At first, I made a bootable FreeDOS pendrive. Then I rebooted from Windows, started to press F12 repeatedly to make the boot media selector appear, chose the pendrive, and finally there was the FreeDOS working perfectly. Then I turned off the PC, waited for 3 minutes. Tried to turn it on, but black screen and short tick sound repeating every 3 seconds. Turned the PC off again, moved the RAM from slot #1 to slot #2. Tried to turn it on again, and this time it worked perfectly: I could use FreeDOS and Windows 10 as well. What should I do now? Is it a hardware issue or a software problem, or both? Is my EFI system partition messed up by the Macrium Rescue Environment's boot fix function? Is my PSU dead (why does it work after the RAM swap then)?

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it is like bad batteries in a flashlight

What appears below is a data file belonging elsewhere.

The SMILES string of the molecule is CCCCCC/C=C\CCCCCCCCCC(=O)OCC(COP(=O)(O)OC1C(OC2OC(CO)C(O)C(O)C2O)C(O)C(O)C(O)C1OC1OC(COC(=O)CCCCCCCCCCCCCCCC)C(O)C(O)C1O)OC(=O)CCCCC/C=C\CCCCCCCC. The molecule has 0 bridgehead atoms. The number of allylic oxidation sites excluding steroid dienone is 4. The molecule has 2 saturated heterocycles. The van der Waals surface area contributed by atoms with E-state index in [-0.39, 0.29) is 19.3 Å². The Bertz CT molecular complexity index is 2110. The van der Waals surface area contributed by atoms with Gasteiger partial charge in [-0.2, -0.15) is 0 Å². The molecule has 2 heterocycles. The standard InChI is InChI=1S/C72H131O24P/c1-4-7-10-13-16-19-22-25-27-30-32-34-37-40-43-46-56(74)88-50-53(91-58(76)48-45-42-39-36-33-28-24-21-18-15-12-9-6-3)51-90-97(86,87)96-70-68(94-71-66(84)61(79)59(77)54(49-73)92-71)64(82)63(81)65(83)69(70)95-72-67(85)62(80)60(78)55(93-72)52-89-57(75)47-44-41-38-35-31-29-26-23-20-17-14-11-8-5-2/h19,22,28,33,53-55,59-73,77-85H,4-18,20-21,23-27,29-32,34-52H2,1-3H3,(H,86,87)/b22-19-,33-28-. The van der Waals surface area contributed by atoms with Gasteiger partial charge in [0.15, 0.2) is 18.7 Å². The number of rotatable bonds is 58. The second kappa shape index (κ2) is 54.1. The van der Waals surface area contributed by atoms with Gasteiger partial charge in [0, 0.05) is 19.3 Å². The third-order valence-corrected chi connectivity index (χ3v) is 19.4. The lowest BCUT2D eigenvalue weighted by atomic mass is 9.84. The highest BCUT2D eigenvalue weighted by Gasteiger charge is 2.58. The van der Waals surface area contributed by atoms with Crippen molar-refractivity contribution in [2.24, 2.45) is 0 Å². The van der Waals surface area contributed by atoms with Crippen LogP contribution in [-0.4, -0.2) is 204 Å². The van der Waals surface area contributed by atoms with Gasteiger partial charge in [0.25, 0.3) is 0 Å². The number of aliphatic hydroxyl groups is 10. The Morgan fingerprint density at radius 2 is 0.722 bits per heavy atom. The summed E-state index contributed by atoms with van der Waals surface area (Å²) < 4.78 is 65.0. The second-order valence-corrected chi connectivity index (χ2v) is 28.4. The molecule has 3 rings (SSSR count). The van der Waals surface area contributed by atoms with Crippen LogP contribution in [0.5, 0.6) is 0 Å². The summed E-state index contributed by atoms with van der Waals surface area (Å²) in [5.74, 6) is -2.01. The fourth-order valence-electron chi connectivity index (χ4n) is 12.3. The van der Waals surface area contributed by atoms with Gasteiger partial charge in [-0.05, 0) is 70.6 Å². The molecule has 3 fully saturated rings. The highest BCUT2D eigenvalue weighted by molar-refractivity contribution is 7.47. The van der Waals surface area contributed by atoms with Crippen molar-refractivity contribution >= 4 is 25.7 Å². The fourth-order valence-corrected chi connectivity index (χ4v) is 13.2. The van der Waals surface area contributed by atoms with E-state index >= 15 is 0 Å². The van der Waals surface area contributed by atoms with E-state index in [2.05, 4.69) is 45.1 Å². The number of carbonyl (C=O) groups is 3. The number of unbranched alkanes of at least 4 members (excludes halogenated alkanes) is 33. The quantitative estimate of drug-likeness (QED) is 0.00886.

you ever open a flashlight, swap the batteries around to get it working again? You noticed it will only work for a bit then when you turn it off, then back on, you would have to swap the batteries around again to get it work until you finally replace it. What currently is happening to you with the ram could be something similar.

What is the full model number of the computer? have you tried replacing the bios battery?

Where did you purchase your win10 pro?

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Thank you for your reply.

On the one hand, the battery example is good because it is about a device that doesn't work as before, just like my PC. On the other hand, it suggests that I need to get a new RAM, which I don't want to spend money on, because the memtest has shown it's fine. Or maybe I've simply misunderstood the example.

HWiNFO64 reports that the Computer Brand Name is: